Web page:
Australia is ahead of the US and UK when it comes to mobile banking use. That makes us a prime market for mobile payments, which Deloitte's report says will happen this year.
Last year Computerworld said that all the major banks had launched mobile payment technologies and, according to a UK study, the value of near field communications (NFC) technology transactions (the technology mobile payments depends upon) will triple over the next three years.
Google Wallet, PayPal and other mobile payment solutions burst onto the scene a few years ago, but when Apple throws its weight behind a given technology it usually means it's ready to conquer the mainstream. With Apple Pay now embedded in all their new devices, this will probably be the year your customers start to look for a mobile payment reader the way we look for an EFTPOS terminal today.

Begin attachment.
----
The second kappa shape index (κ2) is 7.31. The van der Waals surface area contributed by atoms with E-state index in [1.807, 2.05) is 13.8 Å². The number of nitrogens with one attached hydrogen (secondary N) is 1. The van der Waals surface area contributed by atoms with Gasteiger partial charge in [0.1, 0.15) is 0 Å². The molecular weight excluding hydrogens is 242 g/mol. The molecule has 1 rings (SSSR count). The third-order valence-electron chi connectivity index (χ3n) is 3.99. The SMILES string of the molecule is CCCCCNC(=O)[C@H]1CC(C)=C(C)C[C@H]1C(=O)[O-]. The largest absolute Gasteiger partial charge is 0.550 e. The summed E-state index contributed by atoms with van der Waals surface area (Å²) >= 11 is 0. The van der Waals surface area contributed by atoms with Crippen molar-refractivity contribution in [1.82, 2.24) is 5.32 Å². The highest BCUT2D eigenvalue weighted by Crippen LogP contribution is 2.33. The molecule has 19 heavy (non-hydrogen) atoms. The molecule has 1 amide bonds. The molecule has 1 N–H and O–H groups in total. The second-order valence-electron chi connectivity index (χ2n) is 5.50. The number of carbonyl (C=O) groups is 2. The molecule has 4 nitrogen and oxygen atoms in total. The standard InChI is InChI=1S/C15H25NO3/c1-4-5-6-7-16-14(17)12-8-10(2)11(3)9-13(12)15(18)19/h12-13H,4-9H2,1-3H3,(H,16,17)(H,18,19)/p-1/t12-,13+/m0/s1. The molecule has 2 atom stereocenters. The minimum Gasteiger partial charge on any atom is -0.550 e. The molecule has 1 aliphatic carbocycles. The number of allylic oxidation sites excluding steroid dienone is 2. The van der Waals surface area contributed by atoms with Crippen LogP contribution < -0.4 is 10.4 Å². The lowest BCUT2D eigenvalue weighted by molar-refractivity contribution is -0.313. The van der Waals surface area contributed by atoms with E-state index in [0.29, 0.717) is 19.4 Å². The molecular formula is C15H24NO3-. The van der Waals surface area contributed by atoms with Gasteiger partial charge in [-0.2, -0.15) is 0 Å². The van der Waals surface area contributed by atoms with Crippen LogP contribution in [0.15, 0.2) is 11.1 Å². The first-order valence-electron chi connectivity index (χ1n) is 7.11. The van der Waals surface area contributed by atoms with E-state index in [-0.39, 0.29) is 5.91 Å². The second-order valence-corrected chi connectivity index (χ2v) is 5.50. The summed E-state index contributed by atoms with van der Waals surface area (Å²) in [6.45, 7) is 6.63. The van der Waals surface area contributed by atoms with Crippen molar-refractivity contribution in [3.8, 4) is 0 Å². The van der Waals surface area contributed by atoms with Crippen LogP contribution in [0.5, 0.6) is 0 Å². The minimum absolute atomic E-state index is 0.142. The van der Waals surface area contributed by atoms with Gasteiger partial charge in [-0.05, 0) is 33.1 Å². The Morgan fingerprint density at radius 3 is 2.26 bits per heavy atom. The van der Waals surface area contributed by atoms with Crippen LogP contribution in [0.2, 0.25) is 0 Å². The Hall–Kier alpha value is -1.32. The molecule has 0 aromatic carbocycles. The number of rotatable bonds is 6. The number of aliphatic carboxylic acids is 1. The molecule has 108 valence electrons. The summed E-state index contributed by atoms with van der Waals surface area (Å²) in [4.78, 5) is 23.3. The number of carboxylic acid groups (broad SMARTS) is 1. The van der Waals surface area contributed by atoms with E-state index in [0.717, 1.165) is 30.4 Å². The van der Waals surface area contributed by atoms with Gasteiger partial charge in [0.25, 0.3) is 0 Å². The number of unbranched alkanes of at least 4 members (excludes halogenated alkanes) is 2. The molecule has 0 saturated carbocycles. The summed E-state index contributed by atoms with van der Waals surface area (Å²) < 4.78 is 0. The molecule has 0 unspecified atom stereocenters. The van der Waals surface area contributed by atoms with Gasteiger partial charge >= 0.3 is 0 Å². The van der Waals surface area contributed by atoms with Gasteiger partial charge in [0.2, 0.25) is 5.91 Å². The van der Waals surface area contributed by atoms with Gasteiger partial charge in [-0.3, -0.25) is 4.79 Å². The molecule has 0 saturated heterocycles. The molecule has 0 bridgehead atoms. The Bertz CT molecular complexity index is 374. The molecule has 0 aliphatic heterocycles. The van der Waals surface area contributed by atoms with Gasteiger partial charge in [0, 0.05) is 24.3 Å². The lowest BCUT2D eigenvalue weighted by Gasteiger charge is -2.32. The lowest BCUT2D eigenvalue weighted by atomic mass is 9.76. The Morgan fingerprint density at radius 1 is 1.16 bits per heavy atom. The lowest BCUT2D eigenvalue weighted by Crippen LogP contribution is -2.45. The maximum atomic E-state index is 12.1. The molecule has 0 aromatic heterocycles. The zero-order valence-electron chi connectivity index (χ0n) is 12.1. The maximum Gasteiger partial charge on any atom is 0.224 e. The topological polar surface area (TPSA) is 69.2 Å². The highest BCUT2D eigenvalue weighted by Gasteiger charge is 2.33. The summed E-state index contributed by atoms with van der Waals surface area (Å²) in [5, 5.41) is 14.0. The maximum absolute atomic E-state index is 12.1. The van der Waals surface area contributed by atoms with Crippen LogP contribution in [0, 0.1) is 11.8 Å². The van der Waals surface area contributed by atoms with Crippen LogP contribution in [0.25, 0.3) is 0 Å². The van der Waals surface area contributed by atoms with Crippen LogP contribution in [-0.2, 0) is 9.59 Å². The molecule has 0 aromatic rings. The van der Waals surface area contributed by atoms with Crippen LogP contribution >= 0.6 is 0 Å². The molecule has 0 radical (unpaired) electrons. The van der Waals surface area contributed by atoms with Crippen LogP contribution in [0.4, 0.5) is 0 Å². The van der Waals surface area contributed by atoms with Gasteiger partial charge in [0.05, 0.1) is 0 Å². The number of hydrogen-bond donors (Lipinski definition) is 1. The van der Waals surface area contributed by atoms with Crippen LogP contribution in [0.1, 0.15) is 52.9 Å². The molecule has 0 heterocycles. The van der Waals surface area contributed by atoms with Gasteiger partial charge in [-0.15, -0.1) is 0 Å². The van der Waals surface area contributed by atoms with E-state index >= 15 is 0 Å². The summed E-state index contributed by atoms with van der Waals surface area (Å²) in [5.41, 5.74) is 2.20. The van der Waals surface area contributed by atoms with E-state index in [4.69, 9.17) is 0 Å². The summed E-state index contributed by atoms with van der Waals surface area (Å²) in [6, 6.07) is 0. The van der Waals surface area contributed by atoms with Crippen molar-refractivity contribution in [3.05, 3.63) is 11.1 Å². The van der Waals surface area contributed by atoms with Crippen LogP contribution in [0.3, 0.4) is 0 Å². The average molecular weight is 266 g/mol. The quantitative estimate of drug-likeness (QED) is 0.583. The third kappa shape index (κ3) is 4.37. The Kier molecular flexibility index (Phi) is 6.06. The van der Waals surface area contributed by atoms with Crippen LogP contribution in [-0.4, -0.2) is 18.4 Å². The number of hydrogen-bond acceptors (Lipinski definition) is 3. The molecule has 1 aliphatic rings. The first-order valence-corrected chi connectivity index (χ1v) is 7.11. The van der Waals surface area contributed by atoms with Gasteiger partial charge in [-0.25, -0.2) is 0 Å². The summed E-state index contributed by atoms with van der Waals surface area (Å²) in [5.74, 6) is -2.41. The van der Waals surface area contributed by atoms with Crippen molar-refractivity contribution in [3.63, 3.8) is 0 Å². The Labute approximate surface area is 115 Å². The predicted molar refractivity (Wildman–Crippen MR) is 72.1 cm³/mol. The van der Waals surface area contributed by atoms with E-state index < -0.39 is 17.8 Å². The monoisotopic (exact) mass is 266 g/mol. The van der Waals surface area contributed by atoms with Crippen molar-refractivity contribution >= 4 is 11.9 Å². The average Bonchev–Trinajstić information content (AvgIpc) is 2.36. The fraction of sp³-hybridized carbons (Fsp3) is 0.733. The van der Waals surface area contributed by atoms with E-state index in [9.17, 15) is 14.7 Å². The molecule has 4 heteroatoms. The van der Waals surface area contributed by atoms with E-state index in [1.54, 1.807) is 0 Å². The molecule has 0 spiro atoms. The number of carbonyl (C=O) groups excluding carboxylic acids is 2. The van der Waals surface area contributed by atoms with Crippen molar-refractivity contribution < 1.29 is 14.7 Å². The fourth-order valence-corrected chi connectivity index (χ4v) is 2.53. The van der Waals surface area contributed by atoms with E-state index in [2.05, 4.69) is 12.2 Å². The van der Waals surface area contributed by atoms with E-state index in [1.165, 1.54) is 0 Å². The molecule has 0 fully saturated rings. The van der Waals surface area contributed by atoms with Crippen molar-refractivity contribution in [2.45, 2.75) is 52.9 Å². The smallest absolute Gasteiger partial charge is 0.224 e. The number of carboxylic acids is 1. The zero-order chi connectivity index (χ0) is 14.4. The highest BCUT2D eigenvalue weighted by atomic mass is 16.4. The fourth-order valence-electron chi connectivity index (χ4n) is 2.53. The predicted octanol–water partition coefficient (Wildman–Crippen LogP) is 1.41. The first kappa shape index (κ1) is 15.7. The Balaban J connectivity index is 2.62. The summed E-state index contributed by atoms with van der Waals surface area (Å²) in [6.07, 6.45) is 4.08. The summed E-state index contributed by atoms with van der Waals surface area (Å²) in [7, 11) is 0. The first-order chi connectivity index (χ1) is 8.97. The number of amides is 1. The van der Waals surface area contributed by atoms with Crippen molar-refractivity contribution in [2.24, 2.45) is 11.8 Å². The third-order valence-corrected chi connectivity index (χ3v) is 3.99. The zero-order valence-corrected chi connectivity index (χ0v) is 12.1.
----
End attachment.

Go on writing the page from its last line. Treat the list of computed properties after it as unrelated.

The new disposability
The 2015 smartphone market shows no signs of slowing down, with in-store smartphone purchases expected to increase by over 1000 per cent and the upgrade market set to exceed one billion devices.
The latest global figures on device recycling are from 2009, when the US Environmental Protection Agency said 2.37 million tons of electronics reached the end of their lives. Of those, we recycled only 25 per cent.
The good news is that more Australians learn about mobile phone recycling all the time. According to MobileMuster, awareness was increasing around 10 per cent per year as far back as 2005.
But most countries aren't as environmentally progressive as we are, and we're still producing a lot of e-waste. Treatment for real-world effects like soiled groundwater and waste transport will ultimately be reflected in utility bills and levies to pay for cleaning up.